This Sunday (October 2, 2011), Lisa Clark is going to be offering a Restorative Yoga workshop at Yoga Matrika, a most cozy and intimate community-based yoga studio in Squirrel Hill, Pittsburgh. The workshop is just two-hours long, but the effects will last a lifetime.
You might wonder what the benefits of restorative yoga are, especially if you are healthy, injury free, athletic and tend to prefer active yoga practices with an emphasis on physical challenges. Or, you might know that you desperately need a restorative practice, but can’t seem to justify the investment of time or money. Maybe you aren’t even sure what restorative yoga is, but anything that might give you some peace and quiet for two hours just can’t be a bad thing………..
So, for the curious, here are some of the unique benefits of restorative yoga practices:
- Activate your parasympathetic nervous system to fight illness and support optimum fertility, hormone balance, immune system and clarity of mind.
- Lowers blood pressure. Yes, even the Food and Drug Administration suggests that restorative yoga is highly effective non-drug therapy for hypertension.
- Helps relieve chronic tension that can cause pain such as headaches and digestive disorders such as Irritable Bowl Syndrome.
- Active relaxation improves mood and supports creativity and action sourced from intuition and grace.
- Lower cholesterol and improve circulation
- Better resistance to injury
- Improve range of motion
- Remove toxins from the body and support optimum health for liver, kidneys and endocrine system
- Relieve sciatica and low back pain
- Supports high quality sleep and can help relieve insomnia
The reality is that, for an amount of financial investment equal to a doctor visit co-pay, you can receive these significant benefits. Of course, a regular yoga practice over time is your best investment for optimum health, but you will be amazed at how fabulous you feel after just one restorative yoga session. If you would like to support your health with regular restorative yoga practices, April Lechwar teaches a one hour and fifteen minute restorative yoga class every Sunday evening from 5:45 to 7:00pm.
Here are some excerpts from Judith Lasater’s seminal book, Relax and Renew: Relaxing Yoga for Stressful Times:
Stress Can Make you Sick
Stress begins with a physiological response to what your body-mind perceives as life-threatening.…For modern-day humans, this may be living with the fear of losing a job in a sagging economy, or the health crisis of a family member.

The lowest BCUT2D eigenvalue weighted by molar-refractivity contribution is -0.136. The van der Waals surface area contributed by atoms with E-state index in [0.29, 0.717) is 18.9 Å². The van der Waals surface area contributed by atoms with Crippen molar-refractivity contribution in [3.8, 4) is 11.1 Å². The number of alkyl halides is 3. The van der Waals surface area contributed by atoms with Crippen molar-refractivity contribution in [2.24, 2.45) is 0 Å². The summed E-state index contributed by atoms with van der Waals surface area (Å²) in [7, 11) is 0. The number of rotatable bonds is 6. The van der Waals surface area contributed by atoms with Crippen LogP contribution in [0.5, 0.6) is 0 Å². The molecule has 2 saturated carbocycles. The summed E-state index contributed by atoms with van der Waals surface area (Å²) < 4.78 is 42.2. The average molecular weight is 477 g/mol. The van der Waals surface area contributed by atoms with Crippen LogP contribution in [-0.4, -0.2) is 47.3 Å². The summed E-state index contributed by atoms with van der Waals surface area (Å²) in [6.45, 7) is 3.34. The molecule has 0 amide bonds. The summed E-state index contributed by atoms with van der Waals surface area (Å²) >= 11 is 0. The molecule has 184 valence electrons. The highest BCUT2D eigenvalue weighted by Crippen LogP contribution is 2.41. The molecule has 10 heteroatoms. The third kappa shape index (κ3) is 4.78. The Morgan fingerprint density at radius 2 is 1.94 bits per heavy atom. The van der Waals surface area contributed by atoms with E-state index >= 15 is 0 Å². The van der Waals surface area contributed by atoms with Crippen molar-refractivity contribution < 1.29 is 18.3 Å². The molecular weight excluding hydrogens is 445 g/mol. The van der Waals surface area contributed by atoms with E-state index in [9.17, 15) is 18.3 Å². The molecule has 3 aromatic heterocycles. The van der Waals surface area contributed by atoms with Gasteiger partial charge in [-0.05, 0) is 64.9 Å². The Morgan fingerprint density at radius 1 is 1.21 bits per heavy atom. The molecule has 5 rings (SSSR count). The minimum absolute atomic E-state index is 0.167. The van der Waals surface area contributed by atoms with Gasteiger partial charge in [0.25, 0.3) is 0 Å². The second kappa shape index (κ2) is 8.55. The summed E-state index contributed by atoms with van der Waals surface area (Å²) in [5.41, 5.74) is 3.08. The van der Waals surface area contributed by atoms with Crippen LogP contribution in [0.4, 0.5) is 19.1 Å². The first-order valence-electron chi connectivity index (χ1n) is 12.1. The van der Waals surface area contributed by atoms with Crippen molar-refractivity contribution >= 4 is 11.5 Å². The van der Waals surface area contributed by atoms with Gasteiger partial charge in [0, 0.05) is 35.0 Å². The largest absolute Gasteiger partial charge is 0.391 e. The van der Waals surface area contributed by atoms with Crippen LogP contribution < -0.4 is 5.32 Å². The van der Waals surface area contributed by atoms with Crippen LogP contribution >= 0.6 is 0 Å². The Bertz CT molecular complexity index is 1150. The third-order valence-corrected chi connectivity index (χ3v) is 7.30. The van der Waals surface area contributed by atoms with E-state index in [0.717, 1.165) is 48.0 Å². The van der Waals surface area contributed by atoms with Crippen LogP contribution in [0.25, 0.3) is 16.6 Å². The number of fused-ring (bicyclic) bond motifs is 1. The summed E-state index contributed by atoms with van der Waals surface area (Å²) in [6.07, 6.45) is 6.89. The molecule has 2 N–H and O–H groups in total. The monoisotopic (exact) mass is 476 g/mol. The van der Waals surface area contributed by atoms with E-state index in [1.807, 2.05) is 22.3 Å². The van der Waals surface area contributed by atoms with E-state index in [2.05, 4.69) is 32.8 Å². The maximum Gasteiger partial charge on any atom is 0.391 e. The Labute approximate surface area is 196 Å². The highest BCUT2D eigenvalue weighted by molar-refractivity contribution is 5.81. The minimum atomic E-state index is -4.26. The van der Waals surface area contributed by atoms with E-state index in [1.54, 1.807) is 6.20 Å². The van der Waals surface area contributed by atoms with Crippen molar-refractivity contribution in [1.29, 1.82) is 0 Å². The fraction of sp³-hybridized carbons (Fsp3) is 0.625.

Whatever the stressor, the mind alerts the body that danger is present. In response, the adrenal glands, located above the kidneys, secrete catecholamine hormones. These adrenaline and noradrenalin hormones act upon the autonomic nervous system, as the body prepares for fight or flight. Heart rate, blood pressure, mental alertness, and muscle tension are increased. The adrenal hormones cause metabolic changes that make energy stores available to each cell and the body begins to sweat. The body also shuts down systems that are not a priority in the immediacy of the moment, including digestion, elimination, growth, repair, and reproduction.
To his detriment, modern man is often unable to resolve his stress so directly, and lives chronically stressed as a result. Still responding to the fight or flight response, the adrenals continue to pump stress hormones. The body does not benefit from nutrition because the digestion and elimination systems are slowed down. Even sleep is disturbed by this agitated state.
In a chronically stressed state, quality of life, and perhaps life itself, is at risk. The body’s capacity to heal itself is compromised, either inhibiting recovery from an existing illness or injury, or creating a new one, including high blood pressure, ulcers, back pain, immune dysfunction, reproductive problems, and depression. These conditions add stress of their own and the cycle continues.
Restorative Yoga for Health & Well Being
By supporting the body with props, we alternately stimulate and relax the body to move toward balance. Some poses have an overall benefit. Others target an individual part, such as the lungs or heart. All create specific physiological responses which are beneficial to health and can reduce the effects of stress-related disease.
In general, restorative poses are for those times when you feel weak, fatigued, or stressed from your daily activities. They are especially beneficial for the times before, during, and after major life events: death of a loved one, change of job or residence, marriage, divorce, major holidays, and vacations. In addition, you can practice the poses when ill, or recovering from illness or injury.
This post was written by Sharon Fennimore Rudyk, the owner and director of programs for Yoga Matrika and Matrika Prenatal. She hopes to see you soon and often at The Mat in Squirrel Hill, Pittsburgh, Pennsylvania.